Skip to content

Hear Ye, Hear Ye

The hour is nigh for Hampton’s Olde Towne Meeting.



One charming – and still useful – civic feature that survives from colonial times in this part of New England is the tradition of the annual town meeting.  These meeting are usually  held sometime at the end of winter and Hampton’s is this March 12th.  Pretty much all non-emergency business of the town is voted up or down by the residents and their vote is 100% binding.

In Hampton, the first section of what is called the “Town Warrant”  is the election of office holders.  Here, the members of the Board of Selectmen, the town clerk, members of the Zoning Board and the Planning Board and even members of town committees all are elected by the people.  (This certainly would avoid a lot of the kind of cronyism that we see so much of in New Jersey towns.)

The second section is the approval of zoning changes.  The Selectmen, Zoning and Planning Boards only make recommendations.  Any actual changes need to be sanctioned by the voters.

The third section is what’s called “town sponsored”.  This would include all non-routine expenditures the Selectmen wish to make.  Again, We the People make the ultimate decision on everything and a lot of spending gets voted down this way.

The fourth section includes all issues put to the voters by petition.  It only takes 25 signatures to get a question on the warrant.  (Think of what we used to have to go through to get a referendum.)

Now if you click on the warrant above and start reading it, much of it is hard to understand for the layman.  Fortunately for the people of this town, there is a wonderful website maintained by Hampton resident Carolyn Fetter that gives a seemingly completely unbiased explanation and cost estimate of all articles in the warrant and includes the arguments that were made pro and con at the February 2 Deliberative Session.  (The Deliberative Session is where the articles are publicly debated, discussed and explained.)

This is a wonderful resource that Ms. Fetter has created and the town owes her a lot of gratitude for doing what she does.

BTW Steve Jusseaume, who provided the photo of the thinking man sand sculpture, is one of my new neighbors over at North Shore Road.

Here are a few samples of what’s in the 2019 edition of “In the Know Hampton”.

From the zoning section:

From the town sponsored section:

And from the petitioned articles:

This local anti-tobacco agitator named Anthony Curro is unhappy that the town refuses to enforce the smoking ban he got passed last year so this year he’s trying to put more teeth in it.  Fortunately the beach closest to our house, which is the one Karen and I will most likely be frequenting, is on state property and would not affected by Mr. Curro’s activities.

Oh, one more thing…actually probably the most important thing.  Attached to the bottom of the warrant is the town’s budget.  We all need to vote up or down on that too.

Hmm.  You know I can’t read a budget even when it’s right side up.  So for this I’ve brought in someone who knows municipal budgets upside down and sideways.  I present finance expert and long time friend of the blog, Fritz the Cat.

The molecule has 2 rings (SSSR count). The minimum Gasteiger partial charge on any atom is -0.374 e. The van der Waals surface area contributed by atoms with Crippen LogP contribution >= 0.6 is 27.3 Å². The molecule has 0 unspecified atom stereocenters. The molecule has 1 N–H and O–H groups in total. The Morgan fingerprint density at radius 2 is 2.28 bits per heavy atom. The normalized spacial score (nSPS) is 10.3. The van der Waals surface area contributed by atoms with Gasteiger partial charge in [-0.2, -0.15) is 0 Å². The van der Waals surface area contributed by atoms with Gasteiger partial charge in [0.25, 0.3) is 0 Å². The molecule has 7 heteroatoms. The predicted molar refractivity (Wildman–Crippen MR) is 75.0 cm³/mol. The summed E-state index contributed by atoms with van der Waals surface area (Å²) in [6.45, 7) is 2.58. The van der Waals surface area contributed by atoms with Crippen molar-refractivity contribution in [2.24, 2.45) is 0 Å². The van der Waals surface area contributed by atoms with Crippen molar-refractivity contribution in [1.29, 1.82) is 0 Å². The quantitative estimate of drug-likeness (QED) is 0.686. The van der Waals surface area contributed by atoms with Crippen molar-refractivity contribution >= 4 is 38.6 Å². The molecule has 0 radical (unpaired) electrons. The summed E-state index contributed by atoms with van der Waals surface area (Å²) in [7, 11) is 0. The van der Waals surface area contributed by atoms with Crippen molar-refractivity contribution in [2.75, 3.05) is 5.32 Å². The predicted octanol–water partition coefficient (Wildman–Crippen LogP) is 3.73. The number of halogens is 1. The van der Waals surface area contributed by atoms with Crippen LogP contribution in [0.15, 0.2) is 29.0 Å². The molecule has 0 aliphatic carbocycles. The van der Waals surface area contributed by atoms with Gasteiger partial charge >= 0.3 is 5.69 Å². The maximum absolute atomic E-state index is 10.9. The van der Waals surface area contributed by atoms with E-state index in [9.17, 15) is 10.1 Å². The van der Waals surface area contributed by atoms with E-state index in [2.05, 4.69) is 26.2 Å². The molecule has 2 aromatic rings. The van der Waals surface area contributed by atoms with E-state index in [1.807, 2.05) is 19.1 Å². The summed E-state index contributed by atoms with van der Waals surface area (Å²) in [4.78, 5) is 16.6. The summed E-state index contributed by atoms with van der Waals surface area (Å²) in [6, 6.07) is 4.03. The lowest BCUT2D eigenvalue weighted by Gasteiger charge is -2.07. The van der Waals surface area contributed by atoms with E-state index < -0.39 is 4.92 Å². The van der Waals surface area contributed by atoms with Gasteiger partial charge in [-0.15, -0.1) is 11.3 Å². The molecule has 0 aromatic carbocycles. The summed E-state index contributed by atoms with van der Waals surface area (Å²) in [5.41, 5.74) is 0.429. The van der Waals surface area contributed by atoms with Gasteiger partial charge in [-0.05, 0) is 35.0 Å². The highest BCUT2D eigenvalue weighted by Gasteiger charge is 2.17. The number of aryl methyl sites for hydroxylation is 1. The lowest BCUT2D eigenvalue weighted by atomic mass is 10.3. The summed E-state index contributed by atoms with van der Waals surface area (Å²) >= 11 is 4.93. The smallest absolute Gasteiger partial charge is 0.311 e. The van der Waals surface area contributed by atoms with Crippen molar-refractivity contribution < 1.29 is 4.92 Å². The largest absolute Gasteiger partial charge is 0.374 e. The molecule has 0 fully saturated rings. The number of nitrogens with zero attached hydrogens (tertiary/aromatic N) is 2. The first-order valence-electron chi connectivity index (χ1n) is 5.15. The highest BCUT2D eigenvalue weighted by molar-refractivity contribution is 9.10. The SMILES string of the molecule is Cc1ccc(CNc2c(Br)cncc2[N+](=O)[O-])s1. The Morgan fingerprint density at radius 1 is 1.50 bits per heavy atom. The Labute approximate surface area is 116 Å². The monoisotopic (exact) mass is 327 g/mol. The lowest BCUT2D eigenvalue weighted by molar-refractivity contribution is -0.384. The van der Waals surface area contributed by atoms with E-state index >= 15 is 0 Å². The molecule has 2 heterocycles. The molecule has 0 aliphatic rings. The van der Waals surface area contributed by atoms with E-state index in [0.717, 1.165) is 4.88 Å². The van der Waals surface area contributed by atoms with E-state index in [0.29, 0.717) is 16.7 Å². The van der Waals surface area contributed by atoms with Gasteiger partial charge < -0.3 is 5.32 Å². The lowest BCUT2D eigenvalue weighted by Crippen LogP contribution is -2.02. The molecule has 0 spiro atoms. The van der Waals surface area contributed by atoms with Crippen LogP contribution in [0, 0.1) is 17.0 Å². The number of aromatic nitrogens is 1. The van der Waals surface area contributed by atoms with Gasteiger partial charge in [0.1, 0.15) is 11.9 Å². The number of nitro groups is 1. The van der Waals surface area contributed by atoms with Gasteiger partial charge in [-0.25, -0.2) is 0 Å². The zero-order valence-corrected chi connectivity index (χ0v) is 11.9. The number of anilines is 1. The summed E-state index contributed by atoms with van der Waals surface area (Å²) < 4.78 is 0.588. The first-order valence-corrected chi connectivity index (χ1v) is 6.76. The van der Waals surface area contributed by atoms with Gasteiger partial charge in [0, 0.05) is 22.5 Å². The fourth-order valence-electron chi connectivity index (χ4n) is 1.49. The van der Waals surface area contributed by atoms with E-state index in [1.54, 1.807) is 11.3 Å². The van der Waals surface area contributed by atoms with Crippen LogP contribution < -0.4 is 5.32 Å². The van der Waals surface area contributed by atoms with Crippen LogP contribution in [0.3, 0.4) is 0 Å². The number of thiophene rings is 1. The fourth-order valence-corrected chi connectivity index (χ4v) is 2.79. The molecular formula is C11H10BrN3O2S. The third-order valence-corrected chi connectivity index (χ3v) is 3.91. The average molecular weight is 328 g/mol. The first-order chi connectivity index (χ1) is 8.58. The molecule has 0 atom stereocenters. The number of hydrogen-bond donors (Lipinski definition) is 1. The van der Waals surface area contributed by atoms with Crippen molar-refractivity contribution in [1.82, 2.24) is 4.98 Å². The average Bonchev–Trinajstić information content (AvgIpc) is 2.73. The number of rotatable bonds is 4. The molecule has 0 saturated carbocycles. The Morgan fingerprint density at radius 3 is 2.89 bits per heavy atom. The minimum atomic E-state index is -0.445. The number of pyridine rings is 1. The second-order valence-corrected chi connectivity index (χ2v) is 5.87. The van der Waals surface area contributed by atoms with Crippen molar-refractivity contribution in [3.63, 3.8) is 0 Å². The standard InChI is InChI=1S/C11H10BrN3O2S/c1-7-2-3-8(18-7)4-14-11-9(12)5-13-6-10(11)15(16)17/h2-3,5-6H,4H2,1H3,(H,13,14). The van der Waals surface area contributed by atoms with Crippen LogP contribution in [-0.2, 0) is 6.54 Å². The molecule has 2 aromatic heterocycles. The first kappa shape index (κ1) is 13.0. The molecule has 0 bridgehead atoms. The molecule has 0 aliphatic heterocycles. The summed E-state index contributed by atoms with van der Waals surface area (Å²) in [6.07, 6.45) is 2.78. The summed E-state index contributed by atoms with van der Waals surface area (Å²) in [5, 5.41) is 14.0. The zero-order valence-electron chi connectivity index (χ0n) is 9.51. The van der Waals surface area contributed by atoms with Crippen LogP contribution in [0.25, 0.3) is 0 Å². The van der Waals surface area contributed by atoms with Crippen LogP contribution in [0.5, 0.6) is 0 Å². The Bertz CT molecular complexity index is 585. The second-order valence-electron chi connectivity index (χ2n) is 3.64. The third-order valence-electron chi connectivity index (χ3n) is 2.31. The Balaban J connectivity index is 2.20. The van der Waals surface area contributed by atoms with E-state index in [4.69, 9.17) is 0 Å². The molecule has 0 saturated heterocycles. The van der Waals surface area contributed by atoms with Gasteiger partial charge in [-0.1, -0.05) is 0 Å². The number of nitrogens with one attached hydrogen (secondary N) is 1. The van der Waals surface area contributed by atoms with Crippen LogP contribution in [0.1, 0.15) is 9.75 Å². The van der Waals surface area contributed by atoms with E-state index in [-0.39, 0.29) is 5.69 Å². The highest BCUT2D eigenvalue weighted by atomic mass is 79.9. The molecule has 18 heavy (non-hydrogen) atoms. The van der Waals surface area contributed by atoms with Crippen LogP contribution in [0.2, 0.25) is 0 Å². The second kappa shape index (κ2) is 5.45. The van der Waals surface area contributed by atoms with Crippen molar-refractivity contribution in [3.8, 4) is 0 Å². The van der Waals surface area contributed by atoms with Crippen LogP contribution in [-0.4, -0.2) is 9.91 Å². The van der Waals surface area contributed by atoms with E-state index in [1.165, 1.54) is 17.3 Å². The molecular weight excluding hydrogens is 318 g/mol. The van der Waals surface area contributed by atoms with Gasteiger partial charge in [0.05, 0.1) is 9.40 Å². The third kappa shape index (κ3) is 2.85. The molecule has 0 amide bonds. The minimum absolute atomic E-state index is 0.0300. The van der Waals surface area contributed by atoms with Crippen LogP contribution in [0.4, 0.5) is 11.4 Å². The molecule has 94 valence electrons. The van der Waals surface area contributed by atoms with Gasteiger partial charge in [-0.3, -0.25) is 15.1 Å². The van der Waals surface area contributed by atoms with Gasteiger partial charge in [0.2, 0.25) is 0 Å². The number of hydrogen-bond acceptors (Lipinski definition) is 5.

Hmm.  I think he’s smiling.  I can’t really tell.


  1. Sandra Caputo wrote:

    I’ve missed Fritz.

    Tuesday, February 26, 2019 at 5:06 pm | Permalink
  2. admin wrote:

    He hasn’t aged since the last time we saw him.

    Tuesday, February 26, 2019 at 6:01 pm | Permalink
  3. Katrina wrote:

    What a truly democratic way to do business. No wonder you love it there Dave.

    Tuesday, February 26, 2019 at 7:49 pm | Permalink
  4. Nobodysmokesanymore wrote:

    Time to quit smoking .. it stinks.. any honest person would tell you that. Hampton sounds lovely. I hope they enforce the ban on public, town owned land.

    Tuesday, February 26, 2019 at 10:05 pm | Permalink
  5. Tom Dilberger wrote:

    #4 – Sir/Madam, People like you are always meddling in other people’s business.

    Wednesday, February 27, 2019 at 5:37 am | Permalink
  6. Curious wrote:

    Just wondering. If you have moved to New Hampshire, why are you still doing this blog about Belmar? Why not do a blog about your present hometown?

    Wednesday, February 27, 2019 at 6:08 pm | Permalink
  7. admin wrote:

    Having been here only six months I don’t think I’m in a position to tell these folks anything. (I lived in Belmar 16 years before I started blogging about it.) Also, I would never have moved here if I thought it was even one tenth as corrupt as Belmar was.

    As far as blogging about Belmar goes…I don’t know, I guess it’s just a habit. But if people stop reading it I guess I’ll stop.

    Wednesday, February 27, 2019 at 7:00 pm | Permalink
  8. Anonymous wrote:

    7-it’s surprising that you have time for the blog, what with settling in to a new environment, overseeing the building of a new home, signing on for all that is necessary, and adapting your job to your new state. ( or finding a new one.)

    Thursday, February 28, 2019 at 12:56 am | Permalink
  9. admin wrote:

    Well I don’t have as much time as I wish I did. I also wish I had more time to get involved in state politics, which is the reason Project participants are supposed to have had for moving up here in the first place.
    BTW, I still have my old job. I telecommute now, which is great. Some days I don’t even put on shoes.

    Thursday, February 28, 2019 at 8:32 am | Permalink
  10. Resident wrote:

    And were glad you are. Thanks Dave.

    Thursday, February 28, 2019 at 3:17 am | Permalink
  11. Anonymous wrote:

    16: Telecommuting is a 21st Century concept. Think Walter Cronkite reporting on National news via television while he was in NYC.

    Thursday, February 28, 2019 at 8:23 am | Permalink

Post a Comment

Your email is never published nor shared.